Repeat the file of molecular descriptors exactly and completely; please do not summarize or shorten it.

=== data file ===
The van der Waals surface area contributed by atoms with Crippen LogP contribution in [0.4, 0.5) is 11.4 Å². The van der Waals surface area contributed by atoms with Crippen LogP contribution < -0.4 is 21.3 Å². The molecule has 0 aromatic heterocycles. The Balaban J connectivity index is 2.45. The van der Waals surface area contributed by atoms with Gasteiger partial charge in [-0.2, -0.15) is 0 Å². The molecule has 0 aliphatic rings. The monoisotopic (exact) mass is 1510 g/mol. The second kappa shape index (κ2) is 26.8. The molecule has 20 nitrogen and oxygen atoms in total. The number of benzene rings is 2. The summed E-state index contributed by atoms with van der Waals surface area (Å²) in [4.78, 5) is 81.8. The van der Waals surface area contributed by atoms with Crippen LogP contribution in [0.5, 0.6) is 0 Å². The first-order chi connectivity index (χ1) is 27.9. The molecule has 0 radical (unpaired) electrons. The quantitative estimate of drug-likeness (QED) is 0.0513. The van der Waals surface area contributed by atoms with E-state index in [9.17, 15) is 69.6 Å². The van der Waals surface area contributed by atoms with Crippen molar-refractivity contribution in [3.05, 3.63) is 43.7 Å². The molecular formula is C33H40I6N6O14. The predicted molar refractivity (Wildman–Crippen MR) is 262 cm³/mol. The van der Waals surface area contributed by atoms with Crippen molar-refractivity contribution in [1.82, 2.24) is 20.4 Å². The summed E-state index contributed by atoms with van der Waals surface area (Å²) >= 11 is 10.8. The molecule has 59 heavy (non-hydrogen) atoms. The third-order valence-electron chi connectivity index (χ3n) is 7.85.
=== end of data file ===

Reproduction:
The van der Waals surface area contributed by atoms with Crippen LogP contribution in [0.4, 0.5) is 11.4 Å². The van der Waals surface area contributed by atoms with Crippen LogP contribution < -0.4 is 21.3 Å². The molecule has 0 aromatic heterocycles. The Balaban J connectivity index is 2.45. The van der Waals surface area contributed by atoms with Gasteiger partial charge in [-0.2, -0.15) is 0 Å². The molecule has 0 aliphatic rings. The monoisotopic (exact) mass is 1510 g/mol. The second kappa shape index (κ2) is 26.8. The molecule has 20 nitrogen and oxygen atoms in total. The number of benzene rings is 2. The summed E-state index contributed by atoms with van der Waals surface area (Å²) in [4.78, 5) is 81.8. The van der Waals surface area contributed by atoms with Crippen LogP contribution in [0.5, 0.6) is 0 Å². The first-order chi connectivity index (χ1) is 27.9. The molecule has 0 radical (unpaired) electrons. The quantitative estimate of drug-likeness (QED) is 0.0513. The van der Waals surface area contributed by atoms with E-state index in [9.17, 15) is 69.6 Å². The van der Waals surface area contributed by atoms with Crippen molar-refractivity contribution in [3.05, 3.63) is 43.7 Å². The molecular formula is C33H40I6N6O14. The predicted molar refractivity (Wildman–Crippen MR) is 262 cm³/mol. The van der Waals surface area contributed by atoms with Crippen molar-refractivity contribution in [1.82, 2.24) is 20.4 Å². The summed E-state index contributed by atoms with van der Waals surface area (Å²) >= 11 is 10.8. The molecule has 59 heavy (non-hydrogen) atoms. The third-order valence-electron chi connectivity index (χ3n) is 7.85.